Find a local Dentist

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    Dr. Ivory Hancock

    Washington, DC 20036
    (202) 737-7025

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    Kenneth A Ingber, DMD

    Washington, DC 20006
    (202) 331-7474

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    Dr. Scott Shalit

    Garnet Valley, PA 19060
    (610) 459-5859

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    Dr. Lance Panarello

    Aston, PA 19014
    (484) 498-2132

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    Dr. Dan David

    Phoenixville, PA 19460
    (610) 935-1015

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Same Day Dentistry FAQs


Q. What is CAD/CAM dentistry?

A. CAD/CAM is an acronym for computer-aided design/computer-aided manufacturing. Dental CAD/CAM and metal-free materials are used by dentists and dental laboratories to provide patients with milled ceramic crowns, veneers, onlays, inlays and bridges, as well as abutments for dental implants to replace missing teeth.

Q. Are same day restorations long-lasting?

A. Today's same day CAD/CAM restorations are better fitting, more durable and more natural looking (multi-colored and translucent, similar to natural teeth) than previous CAD/CAM  restorations. They also are less likely to fracture than materials used in the past.

Q. What is same day dentistry?

A. Same day dentistry provides treatment in a single dental appointment for certain conditions using in-office CAD/CAM technology. Patients can receive milled metal-free crowns, veneers, onlays and inlays while they wait if their dentist has either a CEREC (made by Sirona) or E4D Dentist System (made by D4D Technologies) in the dental office.

Q. What does same day dentistry cost?

A. Costs for CEREC or E4D same day dentistry will depend on the normal and customary fees charged by dentists in your area, the extent of treatment required, and your dental insurance plan. Insurance reimbursement for in-office, same day dentistry is similar to reimbursement for restorations created by a laboratory. All-ceramic restorations, including those fabricated using CAD/CAM technology, tend to be a more expensive restorative option.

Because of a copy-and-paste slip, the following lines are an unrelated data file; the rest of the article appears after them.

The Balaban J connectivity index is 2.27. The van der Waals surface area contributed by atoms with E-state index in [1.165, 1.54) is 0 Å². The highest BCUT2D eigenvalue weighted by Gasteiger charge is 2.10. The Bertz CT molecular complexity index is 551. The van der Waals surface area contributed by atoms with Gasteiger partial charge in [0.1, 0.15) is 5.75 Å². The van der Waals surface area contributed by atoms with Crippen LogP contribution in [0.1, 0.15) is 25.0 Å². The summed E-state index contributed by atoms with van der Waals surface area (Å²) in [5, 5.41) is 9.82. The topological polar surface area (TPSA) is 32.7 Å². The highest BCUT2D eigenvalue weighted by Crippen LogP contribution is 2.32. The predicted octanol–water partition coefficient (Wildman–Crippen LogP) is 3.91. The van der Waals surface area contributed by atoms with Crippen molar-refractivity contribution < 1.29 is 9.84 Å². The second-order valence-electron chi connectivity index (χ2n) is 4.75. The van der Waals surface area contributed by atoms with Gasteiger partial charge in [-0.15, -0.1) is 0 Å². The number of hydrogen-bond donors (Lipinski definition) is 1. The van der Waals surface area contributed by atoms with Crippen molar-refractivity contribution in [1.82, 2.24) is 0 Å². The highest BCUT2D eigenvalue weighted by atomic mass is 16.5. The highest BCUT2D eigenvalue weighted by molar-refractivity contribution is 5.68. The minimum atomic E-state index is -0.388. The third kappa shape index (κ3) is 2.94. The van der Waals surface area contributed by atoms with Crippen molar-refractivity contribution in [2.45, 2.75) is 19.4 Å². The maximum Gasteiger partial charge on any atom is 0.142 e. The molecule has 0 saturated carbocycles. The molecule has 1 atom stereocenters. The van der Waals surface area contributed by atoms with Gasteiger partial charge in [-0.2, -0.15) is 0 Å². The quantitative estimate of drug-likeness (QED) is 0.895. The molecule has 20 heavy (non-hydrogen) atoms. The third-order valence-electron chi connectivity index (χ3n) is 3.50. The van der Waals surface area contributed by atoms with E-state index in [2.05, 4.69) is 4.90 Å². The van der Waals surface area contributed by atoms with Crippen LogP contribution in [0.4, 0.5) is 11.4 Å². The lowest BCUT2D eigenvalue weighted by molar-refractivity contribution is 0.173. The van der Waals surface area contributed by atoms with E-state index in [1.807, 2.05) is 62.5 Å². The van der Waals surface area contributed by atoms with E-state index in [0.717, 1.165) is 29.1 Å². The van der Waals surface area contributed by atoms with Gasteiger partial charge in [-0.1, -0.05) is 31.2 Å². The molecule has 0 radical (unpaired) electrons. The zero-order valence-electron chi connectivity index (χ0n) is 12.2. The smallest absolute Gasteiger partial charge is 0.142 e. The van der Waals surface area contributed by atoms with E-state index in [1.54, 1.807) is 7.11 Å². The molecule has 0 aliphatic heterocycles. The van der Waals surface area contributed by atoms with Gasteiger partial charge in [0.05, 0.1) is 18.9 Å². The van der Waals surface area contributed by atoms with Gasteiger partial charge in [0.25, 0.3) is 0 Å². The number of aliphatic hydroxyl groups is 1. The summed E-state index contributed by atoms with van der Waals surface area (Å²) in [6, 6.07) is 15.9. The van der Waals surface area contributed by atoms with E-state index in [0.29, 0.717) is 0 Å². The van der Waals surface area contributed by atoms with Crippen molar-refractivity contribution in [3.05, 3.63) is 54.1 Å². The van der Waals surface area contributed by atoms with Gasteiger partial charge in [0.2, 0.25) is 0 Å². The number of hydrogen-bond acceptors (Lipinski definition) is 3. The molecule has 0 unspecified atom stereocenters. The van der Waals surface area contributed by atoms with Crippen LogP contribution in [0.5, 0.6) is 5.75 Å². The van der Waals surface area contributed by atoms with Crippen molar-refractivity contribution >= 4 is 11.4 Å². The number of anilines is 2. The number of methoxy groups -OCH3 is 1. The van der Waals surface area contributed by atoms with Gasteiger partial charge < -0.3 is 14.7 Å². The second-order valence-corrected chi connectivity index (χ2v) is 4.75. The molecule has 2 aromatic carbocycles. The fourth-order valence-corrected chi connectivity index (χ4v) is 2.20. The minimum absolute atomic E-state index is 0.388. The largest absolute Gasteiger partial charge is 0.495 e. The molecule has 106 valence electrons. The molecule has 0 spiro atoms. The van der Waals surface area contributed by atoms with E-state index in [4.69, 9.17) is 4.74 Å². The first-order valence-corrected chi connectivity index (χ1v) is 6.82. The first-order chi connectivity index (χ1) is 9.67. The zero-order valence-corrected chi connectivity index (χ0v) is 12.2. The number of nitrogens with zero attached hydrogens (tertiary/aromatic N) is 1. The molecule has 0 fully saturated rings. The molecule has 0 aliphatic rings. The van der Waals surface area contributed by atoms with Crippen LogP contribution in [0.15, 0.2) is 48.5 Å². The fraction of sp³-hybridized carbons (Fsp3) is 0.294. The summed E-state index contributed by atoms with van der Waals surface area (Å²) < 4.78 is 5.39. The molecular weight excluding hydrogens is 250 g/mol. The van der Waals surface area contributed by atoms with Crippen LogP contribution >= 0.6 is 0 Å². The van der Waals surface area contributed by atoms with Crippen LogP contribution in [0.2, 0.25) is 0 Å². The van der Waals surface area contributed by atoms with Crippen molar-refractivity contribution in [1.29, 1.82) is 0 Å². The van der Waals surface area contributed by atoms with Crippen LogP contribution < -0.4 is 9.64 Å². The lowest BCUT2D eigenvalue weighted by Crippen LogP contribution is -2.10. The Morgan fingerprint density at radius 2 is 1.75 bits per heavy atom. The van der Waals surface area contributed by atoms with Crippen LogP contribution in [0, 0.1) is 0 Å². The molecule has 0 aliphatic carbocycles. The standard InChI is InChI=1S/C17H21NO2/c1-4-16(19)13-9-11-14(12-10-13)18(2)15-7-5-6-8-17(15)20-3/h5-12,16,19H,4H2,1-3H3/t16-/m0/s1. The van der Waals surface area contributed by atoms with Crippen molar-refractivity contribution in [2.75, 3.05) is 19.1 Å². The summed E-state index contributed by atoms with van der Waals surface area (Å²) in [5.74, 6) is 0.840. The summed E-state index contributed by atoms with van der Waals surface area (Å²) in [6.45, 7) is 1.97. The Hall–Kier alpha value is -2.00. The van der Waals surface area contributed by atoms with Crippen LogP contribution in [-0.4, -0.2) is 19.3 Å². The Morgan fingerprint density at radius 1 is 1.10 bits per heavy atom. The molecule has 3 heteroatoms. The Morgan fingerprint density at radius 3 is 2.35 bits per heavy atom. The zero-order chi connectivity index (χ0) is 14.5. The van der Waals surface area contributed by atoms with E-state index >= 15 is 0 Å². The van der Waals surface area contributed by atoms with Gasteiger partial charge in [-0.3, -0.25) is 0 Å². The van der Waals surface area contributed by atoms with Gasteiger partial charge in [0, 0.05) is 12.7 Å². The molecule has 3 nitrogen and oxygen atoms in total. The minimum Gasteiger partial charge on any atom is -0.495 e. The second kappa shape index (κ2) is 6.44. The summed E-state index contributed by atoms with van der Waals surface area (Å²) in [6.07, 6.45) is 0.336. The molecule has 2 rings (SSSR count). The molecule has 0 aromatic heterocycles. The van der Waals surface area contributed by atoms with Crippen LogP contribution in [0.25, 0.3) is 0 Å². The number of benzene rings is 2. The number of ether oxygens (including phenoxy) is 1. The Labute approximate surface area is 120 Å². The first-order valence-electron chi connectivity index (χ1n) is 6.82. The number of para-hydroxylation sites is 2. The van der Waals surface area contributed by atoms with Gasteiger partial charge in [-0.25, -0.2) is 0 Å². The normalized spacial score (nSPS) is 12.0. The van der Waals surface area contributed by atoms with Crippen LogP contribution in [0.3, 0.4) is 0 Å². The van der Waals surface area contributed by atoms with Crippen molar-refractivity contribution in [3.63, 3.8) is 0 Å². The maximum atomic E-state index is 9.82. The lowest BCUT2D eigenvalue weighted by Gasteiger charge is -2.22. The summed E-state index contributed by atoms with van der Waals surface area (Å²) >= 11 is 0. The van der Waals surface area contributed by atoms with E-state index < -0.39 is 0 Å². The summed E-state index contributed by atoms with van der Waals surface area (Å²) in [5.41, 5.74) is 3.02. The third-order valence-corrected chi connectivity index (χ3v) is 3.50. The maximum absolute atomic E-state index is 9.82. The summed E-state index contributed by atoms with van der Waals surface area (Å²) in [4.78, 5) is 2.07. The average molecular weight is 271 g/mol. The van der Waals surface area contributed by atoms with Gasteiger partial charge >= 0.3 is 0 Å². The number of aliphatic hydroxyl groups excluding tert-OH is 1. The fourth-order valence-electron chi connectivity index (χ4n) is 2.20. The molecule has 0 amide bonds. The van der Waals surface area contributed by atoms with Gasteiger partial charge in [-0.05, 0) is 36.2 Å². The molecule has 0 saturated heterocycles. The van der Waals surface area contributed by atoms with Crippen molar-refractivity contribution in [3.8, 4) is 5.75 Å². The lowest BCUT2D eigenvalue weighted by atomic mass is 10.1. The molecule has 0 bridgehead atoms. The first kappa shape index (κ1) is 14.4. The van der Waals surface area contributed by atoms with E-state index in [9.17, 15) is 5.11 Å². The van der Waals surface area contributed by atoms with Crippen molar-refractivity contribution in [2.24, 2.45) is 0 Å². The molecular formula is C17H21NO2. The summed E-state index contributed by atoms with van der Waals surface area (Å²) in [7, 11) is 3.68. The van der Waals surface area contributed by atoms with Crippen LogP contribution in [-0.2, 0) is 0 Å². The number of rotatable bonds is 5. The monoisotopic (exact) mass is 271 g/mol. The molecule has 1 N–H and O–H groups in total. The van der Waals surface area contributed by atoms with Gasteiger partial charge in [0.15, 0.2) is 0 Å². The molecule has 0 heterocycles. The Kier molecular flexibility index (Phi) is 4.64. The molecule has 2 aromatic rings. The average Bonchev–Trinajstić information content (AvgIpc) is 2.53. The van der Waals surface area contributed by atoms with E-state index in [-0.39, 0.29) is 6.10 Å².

Q. What are the advantages of same day dentistry?

A. With in-office CAD/CAM dentistry, multiple appointments for the same treatment are no longer necessary, which saves time. Patients only need to receive local anesthetic once for any necessary tooth preparations. Because in-office CAD/CAM restorations usually are designed based on digital impressions obtained with optical scanning technology, traditional impression materials and trays are not used. No distasteful material is held in the mouth in uncomfortable and bulky trays, and there's less likelihood of gagging. Same day CAD/CAM dentistry also eliminates the need for temporaries, which reduces concerns about tooth sensitivities that could result when wearing temporary restorations, or about the temporaries falling out at inconvenient times.

Q. Who Can Have Same Day Dentistry?

A. Not every tooth can be treated with a CAD/CAM restoration. Your dentist will determine if a CAD/CAM restoration is among the appropriate treatment options for your condition. Additionally, despite improvements in the esthetics of CAD/CAM materials, patients may find that some CAD/CAM restorations look too opaque and lack natural characterizations.

Depending on the type of restoration that's needed (such as veneers), your dentist may prefer conventional laboratory fabrication techniques for the high esthetic value. Therefore, patients must discuss their particular situation and desires with their dentist, who will make the final treatment decision based on a thorough examination.

Q. How are same day restorations made?

A. A digital impression is taken of tooth preparations using an optical scanner and entered into a computerized system. The dentist and staff use this system to make a virtual model of the tooth or teeth needing treatment and to design the crown, veneer, inlay or onlay. This involves identifying the appropriate color, shape and occlusal surface for the restoration.The design is sent via cable or wirelessly to a milling unit that will manufacture the restoration in approximately 20 minutes. The metal-free materials used for CAD/CAM restorations include blocks of porcelain, composite and lithium disilicate.

The mill uses burs to cut the block to the exact shape of the specific restoration. When milling is complete, the restoration is polished or stained and glazed to create a life-like appearance that will match and blend with the natural tooth structure. If stain and glaze are used (which can take anywhere from 15 to 20 minutes, depending on what's required), the restoration is fired in an oven (similar to pottery) for about 15 minutes or less.





  • P


    Dr. Ivory Hancock

    Washington, DC 20036
    (202) 737-7025

  • P


    Kenneth A Ingber, DMD

    Washington, DC 20006
    (202) 331-7474

  • P


    Dr. Scott Shalit

    Garnet Valley, PA 19060
    (610) 459-5859

  • P


    Dr. Lance Panarello

    Aston, PA 19014
    (484) 498-2132

  • P


    Dr. Dan David

    Phoenixville, PA 19460
    (610) 935-1015